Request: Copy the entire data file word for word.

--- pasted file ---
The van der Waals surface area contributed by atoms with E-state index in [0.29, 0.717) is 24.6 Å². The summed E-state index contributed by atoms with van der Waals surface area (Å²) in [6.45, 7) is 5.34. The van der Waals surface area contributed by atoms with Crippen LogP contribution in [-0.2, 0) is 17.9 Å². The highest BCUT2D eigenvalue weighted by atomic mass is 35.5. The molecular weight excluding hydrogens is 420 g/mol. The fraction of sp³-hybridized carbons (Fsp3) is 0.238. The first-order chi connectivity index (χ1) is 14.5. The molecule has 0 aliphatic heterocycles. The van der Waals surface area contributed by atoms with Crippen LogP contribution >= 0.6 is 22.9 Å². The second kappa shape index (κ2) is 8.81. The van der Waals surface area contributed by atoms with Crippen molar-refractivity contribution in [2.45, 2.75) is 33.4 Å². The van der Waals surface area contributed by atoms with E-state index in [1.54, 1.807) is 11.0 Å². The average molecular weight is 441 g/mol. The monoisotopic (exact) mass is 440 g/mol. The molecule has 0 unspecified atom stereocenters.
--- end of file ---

The van der Waals surface area contributed by atoms with E-state index in [0.29, 0.717) is 24.6 Å². The summed E-state index contributed by atoms with van der Waals surface area (Å²) in [6.45, 7) is 5.34. The van der Waals surface area contributed by atoms with Crippen LogP contribution in [-0.2, 0) is 17.9 Å². The highest BCUT2D eigenvalue weighted by atomic mass is 35.5. The molecular weight excluding hydrogens is 420 g/mol. The fraction of sp³-hybridized carbons (Fsp3) is 0.238. The first-order chi connectivity index (χ1) is 14.5. The molecule has 0 aliphatic heterocycles. The van der Waals surface area contributed by atoms with Crippen LogP contribution >= 0.6 is 22.9 Å². The second kappa shape index (κ2) is 8.81. The van der Waals surface area contributed by atoms with Crippen molar-refractivity contribution in [2.45, 2.75) is 33.4 Å². The van der Waals surface area contributed by atoms with E-state index in [1.54, 1.807) is 11.0 Å². The average molecular weight is 441 g/mol. The monoisotopic (exact) mass is 440 g/mol. The molecule has 0 unspecified atom stereocenters.